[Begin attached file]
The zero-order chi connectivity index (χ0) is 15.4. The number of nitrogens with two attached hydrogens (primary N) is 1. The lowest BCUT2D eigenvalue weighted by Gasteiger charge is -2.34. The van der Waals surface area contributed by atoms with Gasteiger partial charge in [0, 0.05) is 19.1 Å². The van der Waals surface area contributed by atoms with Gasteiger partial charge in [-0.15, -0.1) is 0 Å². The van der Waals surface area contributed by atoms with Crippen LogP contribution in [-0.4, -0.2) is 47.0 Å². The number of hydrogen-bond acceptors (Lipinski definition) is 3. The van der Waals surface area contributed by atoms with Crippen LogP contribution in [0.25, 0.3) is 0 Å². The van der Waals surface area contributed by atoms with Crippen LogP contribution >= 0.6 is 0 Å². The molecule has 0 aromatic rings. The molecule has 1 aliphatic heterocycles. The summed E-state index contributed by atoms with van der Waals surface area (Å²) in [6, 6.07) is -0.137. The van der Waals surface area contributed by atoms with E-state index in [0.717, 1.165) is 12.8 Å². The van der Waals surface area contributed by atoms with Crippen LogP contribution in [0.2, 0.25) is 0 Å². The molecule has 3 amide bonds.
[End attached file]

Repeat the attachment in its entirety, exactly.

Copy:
The zero-order chi connectivity index (χ0) is 15.4. The number of nitrogens with two attached hydrogens (primary N) is 1. The lowest BCUT2D eigenvalue weighted by Gasteiger charge is -2.34. The van der Waals surface area contributed by atoms with Gasteiger partial charge in [0, 0.05) is 19.1 Å². The van der Waals surface area contributed by atoms with Gasteiger partial charge in [-0.15, -0.1) is 0 Å². The van der Waals surface area contributed by atoms with Crippen LogP contribution in [-0.4, -0.2) is 47.0 Å². The number of hydrogen-bond acceptors (Lipinski definition) is 3. The van der Waals surface area contributed by atoms with Crippen LogP contribution in [0.25, 0.3) is 0 Å². The van der Waals surface area contributed by atoms with Crippen LogP contribution >= 0.6 is 0 Å². The molecule has 0 aromatic rings. The molecule has 1 aliphatic heterocycles. The summed E-state index contributed by atoms with van der Waals surface area (Å²) in [6, 6.07) is -0.137. The van der Waals surface area contributed by atoms with E-state index in [0.717, 1.165) is 12.8 Å². The van der Waals surface area contributed by atoms with Crippen LogP contribution in [0.2, 0.25) is 0 Å². The molecule has 3 amide bonds.